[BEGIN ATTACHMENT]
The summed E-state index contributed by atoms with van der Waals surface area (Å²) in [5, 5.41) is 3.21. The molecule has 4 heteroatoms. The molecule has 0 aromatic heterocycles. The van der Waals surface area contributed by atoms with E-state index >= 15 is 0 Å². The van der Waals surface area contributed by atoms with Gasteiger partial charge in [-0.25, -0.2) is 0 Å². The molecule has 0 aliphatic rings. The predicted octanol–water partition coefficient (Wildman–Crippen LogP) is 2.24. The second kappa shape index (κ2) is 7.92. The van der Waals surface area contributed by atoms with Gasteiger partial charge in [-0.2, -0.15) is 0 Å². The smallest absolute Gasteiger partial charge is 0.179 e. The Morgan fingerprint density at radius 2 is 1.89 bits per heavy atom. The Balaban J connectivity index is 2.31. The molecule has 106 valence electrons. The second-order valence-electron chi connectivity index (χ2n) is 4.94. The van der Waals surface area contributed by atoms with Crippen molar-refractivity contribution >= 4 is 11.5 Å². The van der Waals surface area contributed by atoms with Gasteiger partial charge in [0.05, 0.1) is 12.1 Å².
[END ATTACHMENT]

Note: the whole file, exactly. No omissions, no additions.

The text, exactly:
The summed E-state index contributed by atoms with van der Waals surface area (Å²) in [5, 5.41) is 3.21. The molecule has 4 heteroatoms. The molecule has 0 aromatic heterocycles. The van der Waals surface area contributed by atoms with E-state index >= 15 is 0 Å². The van der Waals surface area contributed by atoms with Gasteiger partial charge in [-0.25, -0.2) is 0 Å². The molecule has 0 aliphatic rings. The predicted octanol–water partition coefficient (Wildman–Crippen LogP) is 2.24. The second kappa shape index (κ2) is 7.92. The van der Waals surface area contributed by atoms with Gasteiger partial charge in [-0.2, -0.15) is 0 Å². The smallest absolute Gasteiger partial charge is 0.179 e. The Morgan fingerprint density at radius 2 is 1.89 bits per heavy atom. The Balaban J connectivity index is 2.31. The molecule has 106 valence electrons. The second-order valence-electron chi connectivity index (χ2n) is 4.94. The van der Waals surface area contributed by atoms with Crippen molar-refractivity contribution >= 4 is 11.5 Å². The van der Waals surface area contributed by atoms with Gasteiger partial charge in [0.05, 0.1) is 12.1 Å².